When the waters came, the music in New Orleans stopped for the first time in 300 years. Symphony players, jazz artists and street musicians all tried to get out as best they could. The staff of Local 174-496 (New Orleans) got out safely.
The local has been under trusteeship since last year; office manager Kim Foreman is taking care of business until new bylaws and elections can take place. He works with Don Shumate, the AFM’s regional resource representative appointed to oversee the local.
Foreman evacuated the office and has been operating out of his home in Lafayette, 130 miles west of the Big Easy.
“I’d say 90 percent of our members are displaced,” Foreman told Allegro. “How many of our members will come back? Hopefully two-thirds, but that may be wishful thinking. Obviously we are going to lose some members. It will probably be two years before we even approach normalcy.”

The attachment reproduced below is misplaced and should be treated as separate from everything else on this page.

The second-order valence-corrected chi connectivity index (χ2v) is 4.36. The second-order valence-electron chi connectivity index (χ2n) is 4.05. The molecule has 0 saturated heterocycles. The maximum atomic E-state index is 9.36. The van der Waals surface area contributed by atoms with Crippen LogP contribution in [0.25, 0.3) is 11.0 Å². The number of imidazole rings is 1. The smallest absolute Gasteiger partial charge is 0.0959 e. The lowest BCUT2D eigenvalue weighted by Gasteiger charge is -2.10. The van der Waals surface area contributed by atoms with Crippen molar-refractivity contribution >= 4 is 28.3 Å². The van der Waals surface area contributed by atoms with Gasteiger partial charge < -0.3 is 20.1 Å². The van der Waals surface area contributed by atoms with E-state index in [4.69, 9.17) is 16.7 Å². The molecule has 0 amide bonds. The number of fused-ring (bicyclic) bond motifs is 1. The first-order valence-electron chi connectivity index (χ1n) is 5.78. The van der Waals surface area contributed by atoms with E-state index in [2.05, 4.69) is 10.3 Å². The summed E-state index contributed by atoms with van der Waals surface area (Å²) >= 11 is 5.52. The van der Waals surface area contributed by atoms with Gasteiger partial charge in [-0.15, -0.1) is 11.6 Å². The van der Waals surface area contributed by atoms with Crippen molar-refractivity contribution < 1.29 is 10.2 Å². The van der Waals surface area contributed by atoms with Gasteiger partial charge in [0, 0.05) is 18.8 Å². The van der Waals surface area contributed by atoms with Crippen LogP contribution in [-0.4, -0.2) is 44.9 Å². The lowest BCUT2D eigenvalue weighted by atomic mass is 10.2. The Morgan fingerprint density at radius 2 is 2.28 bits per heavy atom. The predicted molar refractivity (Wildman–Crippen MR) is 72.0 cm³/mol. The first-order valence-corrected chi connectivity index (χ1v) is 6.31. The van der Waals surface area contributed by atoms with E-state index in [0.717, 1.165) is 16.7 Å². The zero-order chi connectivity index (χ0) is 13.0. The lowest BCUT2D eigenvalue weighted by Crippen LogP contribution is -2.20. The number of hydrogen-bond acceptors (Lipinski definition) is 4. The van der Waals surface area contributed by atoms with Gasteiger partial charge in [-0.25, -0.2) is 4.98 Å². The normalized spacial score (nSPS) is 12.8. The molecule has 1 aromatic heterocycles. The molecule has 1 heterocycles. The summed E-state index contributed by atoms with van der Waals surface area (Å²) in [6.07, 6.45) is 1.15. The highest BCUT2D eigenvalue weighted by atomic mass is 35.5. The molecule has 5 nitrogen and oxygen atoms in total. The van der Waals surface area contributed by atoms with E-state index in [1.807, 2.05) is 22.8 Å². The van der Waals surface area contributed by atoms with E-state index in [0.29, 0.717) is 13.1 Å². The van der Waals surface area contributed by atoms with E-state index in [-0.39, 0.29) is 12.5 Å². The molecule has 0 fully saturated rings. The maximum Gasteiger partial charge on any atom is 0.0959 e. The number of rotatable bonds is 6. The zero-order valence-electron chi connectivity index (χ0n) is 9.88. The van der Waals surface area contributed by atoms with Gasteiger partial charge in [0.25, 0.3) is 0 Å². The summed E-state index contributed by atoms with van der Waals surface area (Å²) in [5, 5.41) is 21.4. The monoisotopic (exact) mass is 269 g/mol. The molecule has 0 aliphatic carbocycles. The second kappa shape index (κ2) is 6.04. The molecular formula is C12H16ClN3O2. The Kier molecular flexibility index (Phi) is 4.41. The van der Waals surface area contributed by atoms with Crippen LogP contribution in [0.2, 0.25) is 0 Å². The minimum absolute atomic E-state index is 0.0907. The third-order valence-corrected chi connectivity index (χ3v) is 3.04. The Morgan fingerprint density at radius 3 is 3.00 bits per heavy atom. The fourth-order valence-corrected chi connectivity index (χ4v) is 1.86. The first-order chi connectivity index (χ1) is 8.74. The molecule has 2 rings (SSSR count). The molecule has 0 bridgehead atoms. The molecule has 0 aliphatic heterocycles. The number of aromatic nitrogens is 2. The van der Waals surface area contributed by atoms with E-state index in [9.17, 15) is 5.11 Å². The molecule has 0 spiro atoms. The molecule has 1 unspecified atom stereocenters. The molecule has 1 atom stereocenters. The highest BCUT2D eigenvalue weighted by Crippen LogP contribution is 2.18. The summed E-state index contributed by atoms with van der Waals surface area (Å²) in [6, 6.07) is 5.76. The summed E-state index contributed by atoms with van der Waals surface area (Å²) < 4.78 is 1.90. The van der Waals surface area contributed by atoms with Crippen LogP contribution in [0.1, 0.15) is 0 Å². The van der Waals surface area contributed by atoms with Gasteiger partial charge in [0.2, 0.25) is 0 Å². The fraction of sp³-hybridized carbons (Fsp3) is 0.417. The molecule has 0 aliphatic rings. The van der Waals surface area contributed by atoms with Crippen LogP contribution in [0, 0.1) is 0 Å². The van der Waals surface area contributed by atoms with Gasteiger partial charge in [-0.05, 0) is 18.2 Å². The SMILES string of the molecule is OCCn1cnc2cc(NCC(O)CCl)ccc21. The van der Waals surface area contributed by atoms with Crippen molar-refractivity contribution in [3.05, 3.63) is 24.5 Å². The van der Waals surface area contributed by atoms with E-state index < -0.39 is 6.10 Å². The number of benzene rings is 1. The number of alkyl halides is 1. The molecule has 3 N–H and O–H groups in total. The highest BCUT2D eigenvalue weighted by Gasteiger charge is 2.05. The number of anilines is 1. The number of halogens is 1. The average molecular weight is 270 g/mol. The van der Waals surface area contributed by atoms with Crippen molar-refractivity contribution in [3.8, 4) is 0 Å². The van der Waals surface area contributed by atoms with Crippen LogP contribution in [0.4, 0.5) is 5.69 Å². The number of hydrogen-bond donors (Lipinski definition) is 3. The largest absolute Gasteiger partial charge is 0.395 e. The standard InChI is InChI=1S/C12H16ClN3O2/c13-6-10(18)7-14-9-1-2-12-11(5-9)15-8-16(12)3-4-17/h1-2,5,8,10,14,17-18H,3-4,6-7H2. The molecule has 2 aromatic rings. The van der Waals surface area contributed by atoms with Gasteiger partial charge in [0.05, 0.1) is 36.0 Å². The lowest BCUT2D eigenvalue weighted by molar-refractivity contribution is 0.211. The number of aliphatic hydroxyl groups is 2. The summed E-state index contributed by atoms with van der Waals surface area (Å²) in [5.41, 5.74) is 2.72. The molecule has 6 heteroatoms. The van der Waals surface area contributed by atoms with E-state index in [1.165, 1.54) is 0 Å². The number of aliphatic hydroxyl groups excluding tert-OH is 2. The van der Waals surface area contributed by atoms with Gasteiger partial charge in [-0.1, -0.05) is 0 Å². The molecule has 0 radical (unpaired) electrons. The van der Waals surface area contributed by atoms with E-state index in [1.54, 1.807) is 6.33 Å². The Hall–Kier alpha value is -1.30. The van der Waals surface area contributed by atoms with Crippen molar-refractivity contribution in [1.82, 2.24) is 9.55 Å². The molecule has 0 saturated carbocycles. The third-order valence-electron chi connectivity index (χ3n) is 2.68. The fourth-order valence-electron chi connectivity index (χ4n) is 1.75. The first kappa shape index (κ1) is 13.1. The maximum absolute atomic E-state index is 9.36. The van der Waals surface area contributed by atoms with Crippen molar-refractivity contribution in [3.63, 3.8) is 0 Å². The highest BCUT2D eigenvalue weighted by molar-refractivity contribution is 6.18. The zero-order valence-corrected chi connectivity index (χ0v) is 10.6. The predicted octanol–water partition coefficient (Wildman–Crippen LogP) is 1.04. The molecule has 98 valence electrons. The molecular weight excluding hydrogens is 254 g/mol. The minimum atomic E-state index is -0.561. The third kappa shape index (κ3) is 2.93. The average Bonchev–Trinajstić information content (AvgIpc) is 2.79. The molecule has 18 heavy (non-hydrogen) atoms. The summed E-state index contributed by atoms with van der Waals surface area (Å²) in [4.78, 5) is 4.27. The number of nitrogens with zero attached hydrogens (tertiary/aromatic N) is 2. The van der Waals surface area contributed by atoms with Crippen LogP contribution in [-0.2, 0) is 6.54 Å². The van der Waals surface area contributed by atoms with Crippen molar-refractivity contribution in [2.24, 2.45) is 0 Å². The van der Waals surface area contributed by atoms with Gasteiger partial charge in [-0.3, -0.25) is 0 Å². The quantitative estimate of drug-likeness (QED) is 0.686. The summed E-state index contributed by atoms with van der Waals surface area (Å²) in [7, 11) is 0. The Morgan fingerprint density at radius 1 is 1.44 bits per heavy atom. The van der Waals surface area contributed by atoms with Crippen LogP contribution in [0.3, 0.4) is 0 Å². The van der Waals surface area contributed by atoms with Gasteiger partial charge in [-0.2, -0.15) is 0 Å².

Foreman has asked the AFM’s International Executive Board for an assistance package that includes letting Local 174-496 members off the hook for dues payments for the time being. He’s optimistic the IEB will say yes.
The AFM has already set up a Gulf Coast Relief Fund. Members can donate to the fund, and the AFM plans to disburse the money to New Orleans musicians, working with the local. The AFM will also match contributions dollar for dollar up to $100,000. Other groups, such as the Jazz Foundation, have also set up funds and programs to help. The Local 802 Executive Board voted to donate $10,000 to the AFM Gulf Coast Relief Fund and is pursuing additional ways to provide assistance to musicians displaced by the hurricane.
Most of the assistance will be administered through the New Orleans local. Therefore, in order for displaced New Orleans musicians to take advantage of any aid, they must contact Foreman to let him know how they can be reached.